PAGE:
Before Sunset: Don't read this review!

Reviews of the latest films.
July 1 2004 6:33 PM

Don't Read This Review!

See Richard Linklater's Before Sunset first.

Sunrise, Sunset: It's all romantic
Sunrise, Sunset: It's all romantic

Have you ever watched something so intimate it made you squirm? I mean emotionally intimate. Embarrassingly emotionally intimate. I had that experience with Richard Linklater's Before Sunrise (1995), which I missed in theaters and caught up with on video a year later. I loved it, but only in small doses. I'd watch 10 minutes, walk around the block, watch 10 more minutes, read the newspaper, etc. The story of a young American (Ethan Hawke) and a beautiful French jeune fille (Julie Delpy) who meet on a train and slip into a deep-thought conversation with an intensely sexual subtext, it was like a non-platonic My Dinner With Andre, a romantic daydream distilled to 190 proof: One sip made you reel. And it ended tantalizingly, with the new lovers agreeing to meet in Vienna, six months later, still ignorant of each other's last names, trusting to the fates that had brought them together in the first place.

Nine years later, how does Linklater do a sequel? Anything that comes next would have to be an anticlimax because there's a different kind of suspense once they've acknowledged their magical connection—and slept together. But we want to know what happened. We need to know what happened. We don't want—any more than they do—to let the moment go.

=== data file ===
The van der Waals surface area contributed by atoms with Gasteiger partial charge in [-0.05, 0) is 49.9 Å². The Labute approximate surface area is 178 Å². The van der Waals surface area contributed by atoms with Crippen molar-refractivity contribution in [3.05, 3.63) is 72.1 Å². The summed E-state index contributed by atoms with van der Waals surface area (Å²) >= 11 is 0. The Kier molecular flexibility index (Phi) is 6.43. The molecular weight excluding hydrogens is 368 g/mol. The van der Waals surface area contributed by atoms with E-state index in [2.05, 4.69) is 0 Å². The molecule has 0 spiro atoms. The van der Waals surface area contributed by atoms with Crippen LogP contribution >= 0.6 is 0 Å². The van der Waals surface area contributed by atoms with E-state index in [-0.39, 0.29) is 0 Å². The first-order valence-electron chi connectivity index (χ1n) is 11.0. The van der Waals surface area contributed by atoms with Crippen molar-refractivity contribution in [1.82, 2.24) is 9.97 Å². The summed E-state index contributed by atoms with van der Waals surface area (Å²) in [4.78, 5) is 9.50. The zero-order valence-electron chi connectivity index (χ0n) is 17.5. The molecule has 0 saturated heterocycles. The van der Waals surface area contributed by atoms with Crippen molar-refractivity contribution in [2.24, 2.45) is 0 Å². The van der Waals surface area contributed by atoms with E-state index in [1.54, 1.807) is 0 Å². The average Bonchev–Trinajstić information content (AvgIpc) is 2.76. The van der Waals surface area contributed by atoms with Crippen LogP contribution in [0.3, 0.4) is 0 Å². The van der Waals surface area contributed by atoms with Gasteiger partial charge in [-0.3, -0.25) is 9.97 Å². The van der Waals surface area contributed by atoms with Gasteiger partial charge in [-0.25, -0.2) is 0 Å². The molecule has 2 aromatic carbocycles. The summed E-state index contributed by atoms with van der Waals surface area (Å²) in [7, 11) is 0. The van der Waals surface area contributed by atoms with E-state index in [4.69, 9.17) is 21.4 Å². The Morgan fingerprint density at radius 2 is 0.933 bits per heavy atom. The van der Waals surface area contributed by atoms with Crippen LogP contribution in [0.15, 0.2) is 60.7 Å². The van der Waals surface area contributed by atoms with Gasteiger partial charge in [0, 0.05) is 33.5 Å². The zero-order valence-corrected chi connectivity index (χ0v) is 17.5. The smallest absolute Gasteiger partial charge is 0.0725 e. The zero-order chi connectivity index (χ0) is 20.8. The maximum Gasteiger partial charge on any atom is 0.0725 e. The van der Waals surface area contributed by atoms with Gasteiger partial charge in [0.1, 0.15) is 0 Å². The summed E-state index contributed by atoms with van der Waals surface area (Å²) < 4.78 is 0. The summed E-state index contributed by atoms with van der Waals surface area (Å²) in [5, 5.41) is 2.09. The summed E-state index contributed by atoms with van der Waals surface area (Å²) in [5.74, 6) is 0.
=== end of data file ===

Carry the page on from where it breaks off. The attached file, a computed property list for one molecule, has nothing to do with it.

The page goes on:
The bad news is that Before Sunset (Warner Independent Pictures) is not as delirious an experience as its predecessor. The good news is that it's wonderful anyway, and in ways that tell us something about our romance with Before Sunrise.

But now it's time to bid you au revoir. You shouldn't read a review, any review, before you see Before Sunset. You should enter in a state of virginal innocence, still wondering if Jesse (Hawke) and Celine (Delpy) met in Vienna and what happened next. So why don't you meet me back here in a few days or weeks and compare notes?

I know, it takes courage to let a reader go in this crazy, distraction-filled world, but I have faith you'll come back. It will be our own Vienna.

David Edelstein is Slate's film critic. You can read his reviews in "Reel Time" and in "Movies." He can be contacted at


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